Another cool way to double up on your plugins is a great way to get the commercial pop/rock vocal sound - using 2 compressors in series on a vocal track.
There are a few cool benefits to doing this, and with plugins that model harmonic saturation (which Softube does), you can place one in front of the other in order to get more or less of the saturation characteristics.
A Fast Compressor...
For example, what I usually do is to take a fast, flexible compressor like the FET Compressor, and place it first in the vocal chain. I set this compressor to have a fast attack and pretty fast release (although experimenting with the release can be beneficial) in order to catch the quick, extreme transients in the vocals like plosives or air bursts. Having a fast, to very fast, attack-capable compressor is a good idea here. I personally tend to like a bit of a cleaner compressor first, as it is mainly utilitarian in making sure the big peaks are tamed without coloring them too much.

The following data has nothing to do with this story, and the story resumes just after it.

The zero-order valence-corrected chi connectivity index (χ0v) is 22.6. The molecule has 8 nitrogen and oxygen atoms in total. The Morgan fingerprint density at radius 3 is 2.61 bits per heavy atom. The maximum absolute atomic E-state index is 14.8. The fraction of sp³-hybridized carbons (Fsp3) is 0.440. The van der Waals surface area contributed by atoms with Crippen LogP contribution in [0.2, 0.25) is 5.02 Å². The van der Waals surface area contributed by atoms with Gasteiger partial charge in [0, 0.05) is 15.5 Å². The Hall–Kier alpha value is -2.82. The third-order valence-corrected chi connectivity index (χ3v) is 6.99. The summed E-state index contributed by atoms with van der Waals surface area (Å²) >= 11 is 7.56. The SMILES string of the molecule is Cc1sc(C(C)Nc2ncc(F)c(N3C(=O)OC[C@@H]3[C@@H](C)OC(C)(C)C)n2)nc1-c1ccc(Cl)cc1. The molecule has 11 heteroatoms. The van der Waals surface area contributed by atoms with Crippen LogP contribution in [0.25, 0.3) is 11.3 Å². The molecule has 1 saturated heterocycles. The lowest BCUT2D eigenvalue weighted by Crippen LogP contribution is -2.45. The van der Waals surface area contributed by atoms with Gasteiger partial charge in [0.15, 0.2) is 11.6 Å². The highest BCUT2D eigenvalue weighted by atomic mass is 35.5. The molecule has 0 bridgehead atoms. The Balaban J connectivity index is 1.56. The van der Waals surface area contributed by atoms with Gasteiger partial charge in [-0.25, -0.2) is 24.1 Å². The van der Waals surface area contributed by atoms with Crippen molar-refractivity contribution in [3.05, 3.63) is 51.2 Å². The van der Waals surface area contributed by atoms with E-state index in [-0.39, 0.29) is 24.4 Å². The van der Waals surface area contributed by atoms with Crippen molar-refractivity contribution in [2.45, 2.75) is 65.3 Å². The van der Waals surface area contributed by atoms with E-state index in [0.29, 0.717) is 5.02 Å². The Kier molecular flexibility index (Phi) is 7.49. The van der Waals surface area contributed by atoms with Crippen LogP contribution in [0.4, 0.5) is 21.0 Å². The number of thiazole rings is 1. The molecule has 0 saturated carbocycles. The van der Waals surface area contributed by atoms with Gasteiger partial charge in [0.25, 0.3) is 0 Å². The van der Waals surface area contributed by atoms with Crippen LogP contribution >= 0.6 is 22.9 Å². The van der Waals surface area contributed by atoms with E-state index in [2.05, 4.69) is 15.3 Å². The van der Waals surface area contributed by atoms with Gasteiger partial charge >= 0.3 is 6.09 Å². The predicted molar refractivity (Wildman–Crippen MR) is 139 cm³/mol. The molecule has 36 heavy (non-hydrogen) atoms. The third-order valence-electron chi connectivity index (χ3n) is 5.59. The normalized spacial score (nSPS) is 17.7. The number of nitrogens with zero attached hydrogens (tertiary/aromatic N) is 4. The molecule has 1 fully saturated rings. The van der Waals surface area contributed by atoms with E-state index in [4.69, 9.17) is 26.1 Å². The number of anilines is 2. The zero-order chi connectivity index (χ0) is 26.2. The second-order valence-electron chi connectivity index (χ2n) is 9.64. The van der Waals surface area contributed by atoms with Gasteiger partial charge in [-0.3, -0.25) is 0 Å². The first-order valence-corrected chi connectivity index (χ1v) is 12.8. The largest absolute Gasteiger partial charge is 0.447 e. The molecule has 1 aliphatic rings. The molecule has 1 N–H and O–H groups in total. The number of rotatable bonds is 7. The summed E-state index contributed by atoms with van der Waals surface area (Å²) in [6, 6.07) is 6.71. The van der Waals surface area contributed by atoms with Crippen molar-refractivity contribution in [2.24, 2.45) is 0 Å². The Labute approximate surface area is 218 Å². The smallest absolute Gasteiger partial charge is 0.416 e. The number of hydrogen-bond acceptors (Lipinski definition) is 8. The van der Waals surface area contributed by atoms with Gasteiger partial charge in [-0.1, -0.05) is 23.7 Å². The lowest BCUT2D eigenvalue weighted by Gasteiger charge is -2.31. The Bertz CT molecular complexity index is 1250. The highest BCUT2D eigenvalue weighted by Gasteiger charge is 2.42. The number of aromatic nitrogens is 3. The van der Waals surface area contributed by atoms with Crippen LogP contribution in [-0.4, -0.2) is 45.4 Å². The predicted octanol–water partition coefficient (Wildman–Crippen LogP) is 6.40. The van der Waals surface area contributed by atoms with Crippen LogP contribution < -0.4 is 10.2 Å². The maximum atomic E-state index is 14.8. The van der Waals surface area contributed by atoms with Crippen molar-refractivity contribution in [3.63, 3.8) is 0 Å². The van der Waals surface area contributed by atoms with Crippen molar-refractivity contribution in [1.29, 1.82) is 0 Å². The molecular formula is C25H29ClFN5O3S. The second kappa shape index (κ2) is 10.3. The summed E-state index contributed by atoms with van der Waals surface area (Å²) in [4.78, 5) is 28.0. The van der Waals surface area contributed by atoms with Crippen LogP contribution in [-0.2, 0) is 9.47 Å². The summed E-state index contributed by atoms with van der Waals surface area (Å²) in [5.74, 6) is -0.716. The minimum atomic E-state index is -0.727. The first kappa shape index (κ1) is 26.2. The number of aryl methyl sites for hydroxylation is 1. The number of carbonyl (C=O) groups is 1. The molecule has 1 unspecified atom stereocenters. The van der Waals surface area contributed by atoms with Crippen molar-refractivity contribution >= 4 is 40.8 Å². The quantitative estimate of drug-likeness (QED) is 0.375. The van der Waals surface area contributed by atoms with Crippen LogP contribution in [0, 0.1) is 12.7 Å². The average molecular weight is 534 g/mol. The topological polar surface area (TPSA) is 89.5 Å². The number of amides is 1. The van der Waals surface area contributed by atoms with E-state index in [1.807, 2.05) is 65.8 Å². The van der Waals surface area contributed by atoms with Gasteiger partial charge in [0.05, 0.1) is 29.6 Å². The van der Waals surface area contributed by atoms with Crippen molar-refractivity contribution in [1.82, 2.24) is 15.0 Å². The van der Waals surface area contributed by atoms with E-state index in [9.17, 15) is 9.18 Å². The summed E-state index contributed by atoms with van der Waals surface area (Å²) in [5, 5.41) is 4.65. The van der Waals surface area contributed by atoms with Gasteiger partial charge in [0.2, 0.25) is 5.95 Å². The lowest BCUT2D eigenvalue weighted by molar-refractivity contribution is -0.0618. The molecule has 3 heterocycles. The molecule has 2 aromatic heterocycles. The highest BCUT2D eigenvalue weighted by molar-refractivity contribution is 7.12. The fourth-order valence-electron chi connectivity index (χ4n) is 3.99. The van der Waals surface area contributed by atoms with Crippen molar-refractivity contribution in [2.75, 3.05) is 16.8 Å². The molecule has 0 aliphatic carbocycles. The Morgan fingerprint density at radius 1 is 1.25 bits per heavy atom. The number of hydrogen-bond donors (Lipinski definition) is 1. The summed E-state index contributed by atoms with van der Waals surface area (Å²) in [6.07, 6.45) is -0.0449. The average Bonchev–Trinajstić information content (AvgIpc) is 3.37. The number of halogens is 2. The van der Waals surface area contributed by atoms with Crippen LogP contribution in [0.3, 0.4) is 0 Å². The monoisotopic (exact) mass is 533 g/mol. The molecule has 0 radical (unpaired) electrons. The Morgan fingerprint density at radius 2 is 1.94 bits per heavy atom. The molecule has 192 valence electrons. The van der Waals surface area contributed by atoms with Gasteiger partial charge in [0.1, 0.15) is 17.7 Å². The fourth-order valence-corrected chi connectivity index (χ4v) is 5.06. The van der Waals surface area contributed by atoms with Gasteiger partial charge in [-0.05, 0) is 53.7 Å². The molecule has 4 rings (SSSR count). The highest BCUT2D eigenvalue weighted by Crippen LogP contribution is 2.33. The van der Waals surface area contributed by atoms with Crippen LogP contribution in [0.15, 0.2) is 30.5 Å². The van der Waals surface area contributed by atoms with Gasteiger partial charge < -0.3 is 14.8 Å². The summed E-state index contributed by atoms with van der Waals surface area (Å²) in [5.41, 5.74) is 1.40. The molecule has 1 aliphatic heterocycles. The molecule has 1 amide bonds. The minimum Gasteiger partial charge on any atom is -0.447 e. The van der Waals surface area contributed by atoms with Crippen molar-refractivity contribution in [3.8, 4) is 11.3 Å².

...followed by a Slower Compressor
Then, I follow that with a second compressor to smooth out the overall volume, and my favorite by far for that is the Tube-Tech CL 1B Compressor. With a bit of a slower attack and release (to taste, of course) I get a consistent overall vocal level that works with the track, and can determine how much of the saturation/color characteristics I want on this one pretty easily, and apply the necessary make-up gain as needed.
By playing around with the balance between the first and second compressor, you will find a ton of possibilities that allow you to dial in the in-your-face vocal sound that you are looking for. So, don't be afraid to experiment with various compressors, and the order they go in - sometimes less isn't always more!